Many readers of this blog are interested in this topic. Even so, you may have missed David Goldston’s thoughtful contribution to the subject. [I did.] Entitled “Between the Devil and the Deep Blue Sea: Why NOAA Shouldn’t be moved to the Interior Department,” it’s been around a couple of weeks.
David Goldston is currently director of government affairs for the Natural Resources Defense Council. He worked for two decades on Capitol Hill, culminating with service as Chief of Staff to the House Committee on Science and Technology, under Chairman Sherwood Boehlert (R, NY), from 2001-2006. Immediately after leaving the Hill, David served as a visiting lecturer at Harvard and Princeton, as well as a columnist for the journal Nature, for a brief period before joining NRDC. He is well respected around Washington for both his intellect and for his prodigious work ethic.
His post is worth reading in its entirety.
David makes two points that especially resonate:
First, the move appears to be “collateral damage from an unrelated [re-]organization.” That is, it doesn’t seem to be motivated by any positive vision for NOAA and its functions and responsibilities. Rather, in the face of administration efforts to concentrate federal business support functions into a single Cabinet department, NOAA is looking to be something of an untidy outlier in its current home.
Second, by thrusting NOAA into Interior, itself a blend of science and resource management agencies, the Nation runs the risk that important debates about the protection versus the exploitation of marine resources may be hidden from the light of day. David notes this a bit more bluntly: “If NOAA and Interior disagree now, it’s a dispute between two cabinet departments that has to get elevated to the White House to get worked out by third parties. If NOAA is a division of Interior, the Interior Secretary can just shut NOAA up.”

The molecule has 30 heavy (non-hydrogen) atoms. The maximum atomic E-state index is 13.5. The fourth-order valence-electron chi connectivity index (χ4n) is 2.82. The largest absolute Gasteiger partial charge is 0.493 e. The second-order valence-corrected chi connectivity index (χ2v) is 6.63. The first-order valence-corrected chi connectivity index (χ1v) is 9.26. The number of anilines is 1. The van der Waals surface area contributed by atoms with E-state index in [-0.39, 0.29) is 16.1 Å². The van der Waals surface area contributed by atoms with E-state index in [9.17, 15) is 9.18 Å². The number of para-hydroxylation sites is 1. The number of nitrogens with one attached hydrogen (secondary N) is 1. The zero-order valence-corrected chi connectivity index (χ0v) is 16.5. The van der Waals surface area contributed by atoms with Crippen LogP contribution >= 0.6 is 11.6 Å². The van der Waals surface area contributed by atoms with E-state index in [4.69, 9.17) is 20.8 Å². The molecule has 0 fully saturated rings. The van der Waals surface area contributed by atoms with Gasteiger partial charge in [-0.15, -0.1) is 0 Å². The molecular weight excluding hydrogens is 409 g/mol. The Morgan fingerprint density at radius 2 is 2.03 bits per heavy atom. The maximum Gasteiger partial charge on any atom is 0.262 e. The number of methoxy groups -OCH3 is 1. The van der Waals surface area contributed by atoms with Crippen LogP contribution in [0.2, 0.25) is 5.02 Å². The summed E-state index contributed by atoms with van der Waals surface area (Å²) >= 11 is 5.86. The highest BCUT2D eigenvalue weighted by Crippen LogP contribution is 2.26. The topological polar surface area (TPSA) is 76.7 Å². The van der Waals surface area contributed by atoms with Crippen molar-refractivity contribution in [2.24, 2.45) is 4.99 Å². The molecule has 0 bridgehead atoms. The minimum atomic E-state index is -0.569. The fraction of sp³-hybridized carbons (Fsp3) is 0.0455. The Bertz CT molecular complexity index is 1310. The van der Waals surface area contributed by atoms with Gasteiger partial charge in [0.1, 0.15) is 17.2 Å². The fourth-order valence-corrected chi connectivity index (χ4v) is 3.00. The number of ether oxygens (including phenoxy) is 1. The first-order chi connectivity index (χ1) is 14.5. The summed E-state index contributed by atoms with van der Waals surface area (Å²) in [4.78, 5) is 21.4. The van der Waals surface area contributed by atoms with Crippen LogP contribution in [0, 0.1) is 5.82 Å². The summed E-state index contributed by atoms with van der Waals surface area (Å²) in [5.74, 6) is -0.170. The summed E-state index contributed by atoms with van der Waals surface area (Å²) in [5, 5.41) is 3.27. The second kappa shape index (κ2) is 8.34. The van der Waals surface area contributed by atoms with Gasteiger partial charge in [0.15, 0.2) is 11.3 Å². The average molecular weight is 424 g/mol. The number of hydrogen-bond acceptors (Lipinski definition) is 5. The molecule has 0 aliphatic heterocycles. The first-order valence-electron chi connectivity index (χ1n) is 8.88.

In addition, he observes that the agencies in Interior that share common missions already collaborate well with NOAA; that NOAA partners up not only with elements of Interior but also with the entire gamut of other Departments and independent agencies; and that the proposed move would fail to address one of NOAA’s more serious challenges – the lack of a robust funding for satellites and other observing infrastructure. [There’s more…]
David closes this way: “So, in short, there’s little if anything to be gained by moving NOAA to Interior and much to lose – all from a proposal that wasn’t motivated by anything involving NOAA to begin with. The Administration wasn’t trying to screw up the National Weather Service, or to silence NOAA, or to weaken the federal focus on oceans, or to distort the already precarious balance that keeps environmental issues on the table when fisheries and ocean issues are being decided. It just seems to have stumbled on to a way to do so. This reorganization proposal would have made more sense coming from NOAA’s enemies.”
[Other than that, I wonder how he really feels…]
It’s the weekend. Grab that second cup of coffee, read David’s post from beginning to end, and take some time to ponder the policy implications. Whatever your task and role in helping seven billion people to live wisely and well on the Real World, you’ll be that much more effective come Monday morning.